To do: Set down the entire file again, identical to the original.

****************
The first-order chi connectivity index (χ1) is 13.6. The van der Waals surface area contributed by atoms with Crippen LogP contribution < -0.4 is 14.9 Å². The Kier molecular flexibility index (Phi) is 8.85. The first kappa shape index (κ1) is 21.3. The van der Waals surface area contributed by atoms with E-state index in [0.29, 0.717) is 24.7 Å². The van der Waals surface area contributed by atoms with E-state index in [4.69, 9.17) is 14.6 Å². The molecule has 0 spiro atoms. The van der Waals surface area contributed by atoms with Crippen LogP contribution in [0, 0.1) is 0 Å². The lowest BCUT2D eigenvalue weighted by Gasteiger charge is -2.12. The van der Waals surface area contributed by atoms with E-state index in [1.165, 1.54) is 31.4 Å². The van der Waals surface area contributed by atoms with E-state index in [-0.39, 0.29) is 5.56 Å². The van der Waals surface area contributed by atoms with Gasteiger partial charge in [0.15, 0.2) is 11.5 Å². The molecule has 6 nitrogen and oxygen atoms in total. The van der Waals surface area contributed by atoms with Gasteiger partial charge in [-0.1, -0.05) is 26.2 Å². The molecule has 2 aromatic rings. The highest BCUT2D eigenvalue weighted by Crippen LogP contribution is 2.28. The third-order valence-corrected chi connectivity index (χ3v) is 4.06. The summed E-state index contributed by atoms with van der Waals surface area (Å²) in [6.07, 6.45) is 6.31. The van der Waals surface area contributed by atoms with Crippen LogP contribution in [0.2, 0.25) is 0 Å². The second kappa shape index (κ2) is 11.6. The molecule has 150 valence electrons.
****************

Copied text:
The first-order chi connectivity index (χ1) is 13.6. The van der Waals surface area contributed by atoms with Crippen LogP contribution < -0.4 is 14.9 Å². The Kier molecular flexibility index (Phi) is 8.85. The first kappa shape index (κ1) is 21.3. The van der Waals surface area contributed by atoms with E-state index in [0.29, 0.717) is 24.7 Å². The van der Waals surface area contributed by atoms with E-state index in [4.69, 9.17) is 14.6 Å². The molecule has 0 spiro atoms. The van der Waals surface area contributed by atoms with Crippen LogP contribution in [0, 0.1) is 0 Å². The lowest BCUT2D eigenvalue weighted by Gasteiger charge is -2.12. The van der Waals surface area contributed by atoms with E-state index in [1.165, 1.54) is 31.4 Å². The van der Waals surface area contributed by atoms with E-state index in [-0.39, 0.29) is 5.56 Å². The van der Waals surface area contributed by atoms with Gasteiger partial charge in [0.15, 0.2) is 11.5 Å². The molecule has 6 nitrogen and oxygen atoms in total. The van der Waals surface area contributed by atoms with Gasteiger partial charge in [-0.1, -0.05) is 26.2 Å². The molecule has 2 aromatic rings. The highest BCUT2D eigenvalue weighted by Crippen LogP contribution is 2.28. The third-order valence-corrected chi connectivity index (χ3v) is 4.06. The summed E-state index contributed by atoms with van der Waals surface area (Å²) in [6.07, 6.45) is 6.31. The van der Waals surface area contributed by atoms with Crippen LogP contribution in [0.2, 0.25) is 0 Å². The second kappa shape index (κ2) is 11.6. The molecule has 150 valence electrons.